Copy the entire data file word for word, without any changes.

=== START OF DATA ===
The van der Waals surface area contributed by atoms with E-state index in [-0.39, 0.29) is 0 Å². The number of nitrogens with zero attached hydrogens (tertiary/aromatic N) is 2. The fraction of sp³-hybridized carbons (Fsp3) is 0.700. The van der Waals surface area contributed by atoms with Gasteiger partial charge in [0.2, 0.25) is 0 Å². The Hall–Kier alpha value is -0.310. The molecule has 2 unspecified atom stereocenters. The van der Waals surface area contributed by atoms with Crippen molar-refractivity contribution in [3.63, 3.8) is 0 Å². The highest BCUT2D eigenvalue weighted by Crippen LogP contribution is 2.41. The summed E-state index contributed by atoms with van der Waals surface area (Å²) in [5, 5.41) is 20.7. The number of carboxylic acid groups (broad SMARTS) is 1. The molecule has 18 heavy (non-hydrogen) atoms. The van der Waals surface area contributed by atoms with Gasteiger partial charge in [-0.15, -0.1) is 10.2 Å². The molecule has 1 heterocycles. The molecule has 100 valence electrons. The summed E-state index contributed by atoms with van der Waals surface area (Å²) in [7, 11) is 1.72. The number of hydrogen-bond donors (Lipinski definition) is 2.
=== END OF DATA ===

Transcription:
The van der Waals surface area contributed by atoms with E-state index in [-0.39, 0.29) is 0 Å². The number of nitrogens with zero attached hydrogens (tertiary/aromatic N) is 2. The fraction of sp³-hybridized carbons (Fsp3) is 0.700. The van der Waals surface area contributed by atoms with Gasteiger partial charge in [0.2, 0.25) is 0 Å². The Hall–Kier alpha value is -0.310. The molecule has 2 unspecified atom stereocenters. The van der Waals surface area contributed by atoms with Crippen molar-refractivity contribution in [3.63, 3.8) is 0 Å². The highest BCUT2D eigenvalue weighted by Crippen LogP contribution is 2.41. The summed E-state index contributed by atoms with van der Waals surface area (Å²) in [5, 5.41) is 20.7. The number of carboxylic acid groups (broad SMARTS) is 1. The molecule has 18 heavy (non-hydrogen) atoms. The van der Waals surface area contributed by atoms with Gasteiger partial charge in [-0.15, -0.1) is 10.2 Å². The molecule has 1 heterocycles. The molecule has 100 valence electrons. The summed E-state index contributed by atoms with van der Waals surface area (Å²) in [7, 11) is 1.72. The number of hydrogen-bond donors (Lipinski definition) is 2.